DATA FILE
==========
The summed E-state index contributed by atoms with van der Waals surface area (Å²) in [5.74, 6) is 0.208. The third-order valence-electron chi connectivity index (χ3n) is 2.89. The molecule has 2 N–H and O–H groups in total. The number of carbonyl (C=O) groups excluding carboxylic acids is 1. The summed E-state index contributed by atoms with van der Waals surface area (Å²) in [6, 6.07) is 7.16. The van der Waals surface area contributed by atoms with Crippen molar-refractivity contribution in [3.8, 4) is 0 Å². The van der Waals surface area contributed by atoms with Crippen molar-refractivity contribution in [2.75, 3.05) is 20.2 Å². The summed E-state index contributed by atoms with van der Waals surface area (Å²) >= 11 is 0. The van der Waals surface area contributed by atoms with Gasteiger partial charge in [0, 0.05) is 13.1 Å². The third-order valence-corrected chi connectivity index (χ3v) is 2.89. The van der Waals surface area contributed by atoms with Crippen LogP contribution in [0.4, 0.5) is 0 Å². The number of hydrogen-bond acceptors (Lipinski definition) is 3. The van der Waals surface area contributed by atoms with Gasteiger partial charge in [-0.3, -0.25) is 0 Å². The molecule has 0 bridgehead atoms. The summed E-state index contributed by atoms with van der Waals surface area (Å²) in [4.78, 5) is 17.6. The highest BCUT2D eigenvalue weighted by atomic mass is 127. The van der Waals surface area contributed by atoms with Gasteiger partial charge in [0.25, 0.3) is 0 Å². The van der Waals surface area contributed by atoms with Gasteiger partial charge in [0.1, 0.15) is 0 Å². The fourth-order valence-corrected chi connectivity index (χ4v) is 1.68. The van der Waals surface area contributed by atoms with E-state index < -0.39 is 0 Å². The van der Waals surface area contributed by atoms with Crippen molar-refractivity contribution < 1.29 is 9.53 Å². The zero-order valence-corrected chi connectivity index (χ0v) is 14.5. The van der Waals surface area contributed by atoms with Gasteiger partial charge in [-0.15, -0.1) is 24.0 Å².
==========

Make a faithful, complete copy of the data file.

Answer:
The summed E-state index contributed by atoms with van der Waals surface area (Å²) in [5.74, 6) is 0.208. The third-order valence-electron chi connectivity index (χ3n) is 2.89. The molecule has 2 N–H and O–H groups in total. The number of carbonyl (C=O) groups excluding carboxylic acids is 1. The summed E-state index contributed by atoms with van der Waals surface area (Å²) in [6, 6.07) is 7.16. The van der Waals surface area contributed by atoms with Crippen molar-refractivity contribution in [3.8, 4) is 0 Å². The van der Waals surface area contributed by atoms with Crippen molar-refractivity contribution in [2.75, 3.05) is 20.2 Å². The summed E-state index contributed by atoms with van der Waals surface area (Å²) >= 11 is 0. The van der Waals surface area contributed by atoms with Gasteiger partial charge in [0, 0.05) is 13.1 Å². The third-order valence-corrected chi connectivity index (χ3v) is 2.89. The van der Waals surface area contributed by atoms with Crippen LogP contribution in [0.4, 0.5) is 0 Å². The number of hydrogen-bond acceptors (Lipinski definition) is 3. The van der Waals surface area contributed by atoms with Gasteiger partial charge in [-0.3, -0.25) is 0 Å². The molecule has 0 bridgehead atoms. The summed E-state index contributed by atoms with van der Waals surface area (Å²) in [4.78, 5) is 17.6. The highest BCUT2D eigenvalue weighted by atomic mass is 127. The van der Waals surface area contributed by atoms with Gasteiger partial charge in [0.25, 0.3) is 0 Å². The van der Waals surface area contributed by atoms with Gasteiger partial charge in [0.1, 0.15) is 0 Å². The fourth-order valence-corrected chi connectivity index (χ4v) is 1.68. The van der Waals surface area contributed by atoms with E-state index < -0.39 is 0 Å². The van der Waals surface area contributed by atoms with Crippen molar-refractivity contribution < 1.29 is 9.53 Å². The zero-order valence-corrected chi connectivity index (χ0v) is 14.5. The van der Waals surface area contributed by atoms with Gasteiger partial charge in [-0.15, -0.1) is 24.0 Å².